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The Mountaineer Online



Soldiers will climb Whiteface Mountain during Muleskinner Challenge VIII


Soldiers assigned to 10th Sustainment Brigade make their way up Whiteface Mountain for Muleskinner Challenge V. The brigade conducts a Muleskinner Challenge every quarter to keep Soldiers training physically and mentally. (U.S. Army photo)
Soldiers assigned to 10th Sustainment Brigade make their way up Whiteface Mountain for Muleskinner Challenge V. The brigade conducts a Muleskinner Challenge every quarter to keep Soldiers training physically and mentally. (U.S. Army photo)

Sgt. Michael K. Selvage

10th Sustainment Brigade Journalist

Soldiers assigned to 10th Sustainment Brigade will be given an opportunity to embrace the 10th Mountain Division (LI) heritage of mountain warfare by climbing Whiteface Mountain on Friday during Muleskinner Challenge VIII.
The competition is a six-mile climb up Whiteface Mountain, which allows young Soldiers and leaders to challenge themselves physically and mentally. This challenge can help build esprit de corps among Soldiers and their units, as well as instill a sense of pride and belonging to the 10th Sustainment Brigade, and the great mountain division heritage.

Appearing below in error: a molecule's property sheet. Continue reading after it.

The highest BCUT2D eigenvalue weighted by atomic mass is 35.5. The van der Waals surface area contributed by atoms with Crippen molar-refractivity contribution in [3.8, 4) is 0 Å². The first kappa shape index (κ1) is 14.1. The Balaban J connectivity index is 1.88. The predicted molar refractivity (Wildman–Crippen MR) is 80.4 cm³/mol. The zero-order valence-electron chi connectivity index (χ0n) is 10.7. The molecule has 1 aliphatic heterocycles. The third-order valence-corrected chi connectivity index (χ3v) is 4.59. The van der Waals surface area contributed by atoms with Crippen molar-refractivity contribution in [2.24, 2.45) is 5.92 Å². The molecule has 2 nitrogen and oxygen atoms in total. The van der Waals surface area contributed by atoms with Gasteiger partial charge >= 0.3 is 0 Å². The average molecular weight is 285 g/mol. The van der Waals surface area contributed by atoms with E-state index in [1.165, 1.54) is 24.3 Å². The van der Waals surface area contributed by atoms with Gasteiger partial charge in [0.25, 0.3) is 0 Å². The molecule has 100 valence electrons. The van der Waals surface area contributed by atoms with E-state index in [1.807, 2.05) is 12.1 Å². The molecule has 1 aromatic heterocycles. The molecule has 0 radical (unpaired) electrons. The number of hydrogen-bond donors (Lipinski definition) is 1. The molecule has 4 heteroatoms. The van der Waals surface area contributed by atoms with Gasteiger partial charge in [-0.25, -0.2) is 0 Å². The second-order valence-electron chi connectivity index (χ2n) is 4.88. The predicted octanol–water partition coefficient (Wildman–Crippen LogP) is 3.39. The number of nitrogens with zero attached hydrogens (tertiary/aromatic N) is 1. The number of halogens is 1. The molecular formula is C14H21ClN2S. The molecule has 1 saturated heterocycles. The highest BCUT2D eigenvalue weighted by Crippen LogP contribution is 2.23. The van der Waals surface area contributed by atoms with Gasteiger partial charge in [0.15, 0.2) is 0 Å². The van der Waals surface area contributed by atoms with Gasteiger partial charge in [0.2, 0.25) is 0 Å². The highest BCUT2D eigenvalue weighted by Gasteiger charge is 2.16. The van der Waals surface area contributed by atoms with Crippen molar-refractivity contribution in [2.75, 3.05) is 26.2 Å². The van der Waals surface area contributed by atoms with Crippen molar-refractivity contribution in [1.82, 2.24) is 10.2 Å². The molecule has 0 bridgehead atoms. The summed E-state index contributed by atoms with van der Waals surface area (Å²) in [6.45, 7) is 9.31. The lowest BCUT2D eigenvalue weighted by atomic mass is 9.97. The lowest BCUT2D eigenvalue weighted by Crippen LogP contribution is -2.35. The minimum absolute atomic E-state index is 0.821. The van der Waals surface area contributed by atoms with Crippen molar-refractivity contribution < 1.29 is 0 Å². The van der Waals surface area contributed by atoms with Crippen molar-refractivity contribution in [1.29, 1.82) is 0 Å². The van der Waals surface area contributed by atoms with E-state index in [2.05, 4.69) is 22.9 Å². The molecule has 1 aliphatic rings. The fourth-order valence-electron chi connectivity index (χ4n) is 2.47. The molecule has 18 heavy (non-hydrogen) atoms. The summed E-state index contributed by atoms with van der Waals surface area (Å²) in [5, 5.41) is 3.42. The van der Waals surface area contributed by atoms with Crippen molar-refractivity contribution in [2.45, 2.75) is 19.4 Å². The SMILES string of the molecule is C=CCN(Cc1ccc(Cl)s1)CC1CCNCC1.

This challenge is not unfamiliar to the Muleskinners. Soldiers climbed the mountain for Muleskinner Challenge V in September 2011.
Teams throughout the brigade have been training for the challenge for weeks. Each team will consist of three Soldiers.
Soldiers may compete in the all-male, all-female or mixed team categories. Teams with a commander, first sergeant or sergeant major may compete in the command team category.
Each Soldier must complete the entire course to be eligible for an award.
“The last Muleskinner Challenge mountain climb I participated in was a true challenge for me, but all the climbing, complaining, sweating and then freezing at the top was worth every second,” said Sgt. Nathan R. Mast, a brigade command group driver assigned to 10th Special Troops Battalion.
“The view from the top was amazing, and the feeling of accomplishment combined with the endorphin rush had me smiling in the shuttle all the way back to the bottom of the mountain,” he added.
There will be five aid stations with medics throughout the course with food and water for Soldiers competing in the challenge.
“The camaraderie I built with my teammates and the other Soldiers, as we all worked to climb to the summit, is a memory I cherish still,” Mast said.





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